The residents of Mumbai's burgeoning slums were being warned Monday about the growing danger from leopards roaming their streets.
Makeshift suburbs stemming from the Indian coastal city are overshooting into the country's biggest urban nature reserve, causing tension between residents and their bestial neighbors.
In the northern district of Borivali, parents terrified of attacks keep their children inside as leopards prowl the streets once dusk falls. Feasting on stray dogs, chickens, goats, as well as domestic waste, the leopards visit the shanty towns almost every day. Residents are concerned that local livestock is not enough to abate the big cats' hunger.
Nancy Nagwekar, who lives close to the edge of Sanjay Gandhi National Park, fears for the safety of her family.
"The leopards took a dog on Tuesday. We found the carcass in the morning. People are frightened. There are guys who work late shifts and call center workers who feel threatened when they come home at night," she said.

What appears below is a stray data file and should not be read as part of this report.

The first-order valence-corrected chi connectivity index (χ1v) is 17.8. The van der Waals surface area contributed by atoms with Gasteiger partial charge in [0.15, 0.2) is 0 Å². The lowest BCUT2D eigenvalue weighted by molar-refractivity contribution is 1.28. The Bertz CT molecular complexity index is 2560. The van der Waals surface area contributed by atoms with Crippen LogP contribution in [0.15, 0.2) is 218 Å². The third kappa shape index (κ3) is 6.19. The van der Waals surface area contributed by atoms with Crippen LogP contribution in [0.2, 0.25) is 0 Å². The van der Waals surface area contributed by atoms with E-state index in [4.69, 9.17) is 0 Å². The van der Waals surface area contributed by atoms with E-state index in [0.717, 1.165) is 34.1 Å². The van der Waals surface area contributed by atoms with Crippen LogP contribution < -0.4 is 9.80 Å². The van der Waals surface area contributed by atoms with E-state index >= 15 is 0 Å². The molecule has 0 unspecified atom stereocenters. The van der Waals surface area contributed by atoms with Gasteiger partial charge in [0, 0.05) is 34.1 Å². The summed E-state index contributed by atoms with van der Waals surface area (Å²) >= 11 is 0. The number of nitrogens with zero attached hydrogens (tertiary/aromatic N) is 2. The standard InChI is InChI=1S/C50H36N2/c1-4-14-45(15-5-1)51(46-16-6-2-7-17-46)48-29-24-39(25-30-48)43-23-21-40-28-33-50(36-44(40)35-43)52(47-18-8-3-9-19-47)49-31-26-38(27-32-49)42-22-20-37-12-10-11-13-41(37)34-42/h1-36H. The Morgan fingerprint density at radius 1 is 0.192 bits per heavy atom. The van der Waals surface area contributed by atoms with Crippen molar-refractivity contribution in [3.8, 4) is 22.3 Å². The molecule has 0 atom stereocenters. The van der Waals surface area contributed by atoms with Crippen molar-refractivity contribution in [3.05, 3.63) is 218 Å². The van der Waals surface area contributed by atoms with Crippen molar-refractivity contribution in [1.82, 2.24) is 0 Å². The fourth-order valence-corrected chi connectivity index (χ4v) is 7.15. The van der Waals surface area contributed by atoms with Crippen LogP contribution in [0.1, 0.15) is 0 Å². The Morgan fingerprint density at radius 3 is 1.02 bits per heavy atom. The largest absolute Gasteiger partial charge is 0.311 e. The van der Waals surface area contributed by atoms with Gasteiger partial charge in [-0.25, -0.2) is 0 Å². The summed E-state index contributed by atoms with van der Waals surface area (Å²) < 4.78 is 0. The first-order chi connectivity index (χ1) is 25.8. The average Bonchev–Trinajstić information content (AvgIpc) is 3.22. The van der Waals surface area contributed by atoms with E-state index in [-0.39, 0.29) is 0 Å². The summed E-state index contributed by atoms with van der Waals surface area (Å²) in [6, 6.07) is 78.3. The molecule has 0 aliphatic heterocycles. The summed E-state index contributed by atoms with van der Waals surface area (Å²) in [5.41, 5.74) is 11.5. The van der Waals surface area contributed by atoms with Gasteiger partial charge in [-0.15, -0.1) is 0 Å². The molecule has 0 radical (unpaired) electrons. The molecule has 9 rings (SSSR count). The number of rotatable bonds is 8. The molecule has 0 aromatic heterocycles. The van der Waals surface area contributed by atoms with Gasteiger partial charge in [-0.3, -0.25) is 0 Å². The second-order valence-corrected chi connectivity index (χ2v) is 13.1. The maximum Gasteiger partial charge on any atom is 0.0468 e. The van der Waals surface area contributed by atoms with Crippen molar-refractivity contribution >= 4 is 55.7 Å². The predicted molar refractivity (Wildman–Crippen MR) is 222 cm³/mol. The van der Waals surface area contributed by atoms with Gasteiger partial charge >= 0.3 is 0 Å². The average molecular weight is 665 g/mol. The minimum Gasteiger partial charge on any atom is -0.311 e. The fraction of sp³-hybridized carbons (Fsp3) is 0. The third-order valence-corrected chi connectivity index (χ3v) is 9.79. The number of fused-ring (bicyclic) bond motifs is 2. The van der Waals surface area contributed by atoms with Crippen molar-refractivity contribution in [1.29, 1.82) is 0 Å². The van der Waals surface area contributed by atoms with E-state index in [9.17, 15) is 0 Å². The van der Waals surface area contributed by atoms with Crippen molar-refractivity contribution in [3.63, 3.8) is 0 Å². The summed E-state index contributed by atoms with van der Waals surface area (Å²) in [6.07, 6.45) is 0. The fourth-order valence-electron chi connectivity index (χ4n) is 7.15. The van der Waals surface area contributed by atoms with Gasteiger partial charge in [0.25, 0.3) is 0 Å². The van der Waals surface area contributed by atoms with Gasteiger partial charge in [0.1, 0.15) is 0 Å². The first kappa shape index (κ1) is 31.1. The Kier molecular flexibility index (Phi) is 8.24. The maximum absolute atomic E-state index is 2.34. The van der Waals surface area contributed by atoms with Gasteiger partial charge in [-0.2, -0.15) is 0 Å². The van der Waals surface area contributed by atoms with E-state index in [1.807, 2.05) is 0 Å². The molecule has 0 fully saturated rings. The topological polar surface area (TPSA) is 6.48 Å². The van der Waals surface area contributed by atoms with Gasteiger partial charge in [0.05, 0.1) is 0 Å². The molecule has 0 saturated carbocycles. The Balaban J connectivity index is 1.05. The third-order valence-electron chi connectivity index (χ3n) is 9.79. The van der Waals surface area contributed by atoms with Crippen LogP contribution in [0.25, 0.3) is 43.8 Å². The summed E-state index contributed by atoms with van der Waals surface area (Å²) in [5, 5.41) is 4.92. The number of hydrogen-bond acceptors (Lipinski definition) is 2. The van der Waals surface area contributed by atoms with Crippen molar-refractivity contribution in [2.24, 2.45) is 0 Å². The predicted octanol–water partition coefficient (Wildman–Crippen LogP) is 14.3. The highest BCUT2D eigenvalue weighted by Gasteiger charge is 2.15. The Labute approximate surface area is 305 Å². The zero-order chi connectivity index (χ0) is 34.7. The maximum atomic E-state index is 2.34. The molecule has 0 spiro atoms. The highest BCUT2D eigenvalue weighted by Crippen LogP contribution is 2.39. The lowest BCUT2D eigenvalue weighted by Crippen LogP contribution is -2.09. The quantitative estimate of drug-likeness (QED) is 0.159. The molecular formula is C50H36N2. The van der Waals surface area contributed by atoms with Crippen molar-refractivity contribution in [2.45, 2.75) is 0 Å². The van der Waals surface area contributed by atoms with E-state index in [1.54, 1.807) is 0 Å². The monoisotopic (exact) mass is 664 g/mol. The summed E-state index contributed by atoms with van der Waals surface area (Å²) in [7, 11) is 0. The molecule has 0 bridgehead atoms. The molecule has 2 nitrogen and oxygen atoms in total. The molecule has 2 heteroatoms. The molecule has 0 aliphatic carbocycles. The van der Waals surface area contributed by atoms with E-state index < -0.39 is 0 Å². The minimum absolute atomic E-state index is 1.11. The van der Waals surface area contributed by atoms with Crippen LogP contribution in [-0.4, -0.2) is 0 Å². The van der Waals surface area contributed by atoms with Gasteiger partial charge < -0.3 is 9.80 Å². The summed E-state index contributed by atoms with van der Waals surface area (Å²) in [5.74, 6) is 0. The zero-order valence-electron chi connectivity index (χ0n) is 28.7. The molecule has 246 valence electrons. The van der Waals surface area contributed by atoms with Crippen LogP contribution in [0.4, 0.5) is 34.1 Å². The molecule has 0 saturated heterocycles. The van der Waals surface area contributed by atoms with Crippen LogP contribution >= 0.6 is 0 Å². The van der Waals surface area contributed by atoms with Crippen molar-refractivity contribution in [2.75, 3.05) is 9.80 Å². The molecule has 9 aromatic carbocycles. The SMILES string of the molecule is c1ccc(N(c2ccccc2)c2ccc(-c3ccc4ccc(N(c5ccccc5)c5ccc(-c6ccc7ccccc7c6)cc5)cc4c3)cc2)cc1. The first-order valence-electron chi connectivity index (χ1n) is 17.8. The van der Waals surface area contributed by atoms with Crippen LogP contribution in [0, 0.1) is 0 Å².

But wildlife experts maintain the problem lies with man, not nature. Latest reports indicate that at least 200,000 people have encroached on the park's borders, building makeshift houses as they go. Unregulated urban construction is illegal in India, but slums are often protected by politicians who depend on the support of local residents.
Geeta Seshamani, a co-founder of Wildlife SOS, placed blame for the conflict between locals and leopards on the sharp rise in Mumbai's population, which has almost doubled in the past 20 years to 21 million.
"The slums are spreading into prime forest land so it's a situation Man has created," she said. "The buffer between the park and the city has disappeared so it is not the leopards' fault. He has just found himself in the same place as a lot of people. It's a high-stress situation for a leopard."
Between 2004-05, 33 Mumbai residents died in leopard attacks. Now locals fear that rapid expansion of the city's limits could mean a fresh spate of big cat attacks. At least 35 leopards are thought to live in Sanjay Gandhi National Park. Seshamani said the leopard population was swollen by the release of captured leopards from other regions into the park.